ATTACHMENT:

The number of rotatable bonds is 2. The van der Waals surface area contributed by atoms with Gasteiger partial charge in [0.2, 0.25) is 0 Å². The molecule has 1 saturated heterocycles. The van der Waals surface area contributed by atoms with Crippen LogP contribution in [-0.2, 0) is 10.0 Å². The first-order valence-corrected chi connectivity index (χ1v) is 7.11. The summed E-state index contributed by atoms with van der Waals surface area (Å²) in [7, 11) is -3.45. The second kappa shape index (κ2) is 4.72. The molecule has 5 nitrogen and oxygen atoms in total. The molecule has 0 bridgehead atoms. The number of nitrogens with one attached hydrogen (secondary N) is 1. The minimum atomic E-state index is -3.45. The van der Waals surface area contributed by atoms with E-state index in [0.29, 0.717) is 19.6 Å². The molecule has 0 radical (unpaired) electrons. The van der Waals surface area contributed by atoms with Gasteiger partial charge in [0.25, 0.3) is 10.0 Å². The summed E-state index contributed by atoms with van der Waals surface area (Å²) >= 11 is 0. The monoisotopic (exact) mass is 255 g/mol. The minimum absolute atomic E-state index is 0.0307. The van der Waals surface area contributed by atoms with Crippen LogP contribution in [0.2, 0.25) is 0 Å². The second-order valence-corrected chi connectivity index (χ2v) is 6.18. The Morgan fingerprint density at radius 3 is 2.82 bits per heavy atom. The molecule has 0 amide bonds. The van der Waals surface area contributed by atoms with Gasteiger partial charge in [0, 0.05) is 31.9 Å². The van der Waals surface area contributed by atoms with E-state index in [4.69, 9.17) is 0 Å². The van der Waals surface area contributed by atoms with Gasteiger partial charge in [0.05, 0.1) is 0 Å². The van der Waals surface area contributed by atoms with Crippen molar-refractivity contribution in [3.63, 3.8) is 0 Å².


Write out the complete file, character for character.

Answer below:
The number of rotatable bonds is 2. The van der Waals surface area contributed by atoms with Gasteiger partial charge in [0.2, 0.25) is 0 Å². The molecule has 1 saturated heterocycles. The van der Waals surface area contributed by atoms with Crippen LogP contribution in [-0.2, 0) is 10.0 Å². The first-order valence-corrected chi connectivity index (χ1v) is 7.11. The summed E-state index contributed by atoms with van der Waals surface area (Å²) in [7, 11) is -3.45. The second kappa shape index (κ2) is 4.72. The molecule has 5 nitrogen and oxygen atoms in total. The molecule has 0 bridgehead atoms. The number of nitrogens with one attached hydrogen (secondary N) is 1. The minimum atomic E-state index is -3.45. The van der Waals surface area contributed by atoms with E-state index in [0.29, 0.717) is 19.6 Å². The molecule has 0 radical (unpaired) electrons. The van der Waals surface area contributed by atoms with Gasteiger partial charge in [0.25, 0.3) is 10.0 Å². The summed E-state index contributed by atoms with van der Waals surface area (Å²) >= 11 is 0. The monoisotopic (exact) mass is 255 g/mol. The minimum absolute atomic E-state index is 0.0307. The van der Waals surface area contributed by atoms with Crippen LogP contribution in [0.2, 0.25) is 0 Å². The second-order valence-corrected chi connectivity index (χ2v) is 6.18. The Morgan fingerprint density at radius 3 is 2.82 bits per heavy atom. The molecule has 0 amide bonds. The van der Waals surface area contributed by atoms with Gasteiger partial charge in [0, 0.05) is 31.9 Å². The van der Waals surface area contributed by atoms with E-state index in [4.69, 9.17) is 0 Å². The van der Waals surface area contributed by atoms with Gasteiger partial charge in [0.05, 0.1) is 0 Å². The van der Waals surface area contributed by atoms with Crippen molar-refractivity contribution in [3.63, 3.8) is 0 Å².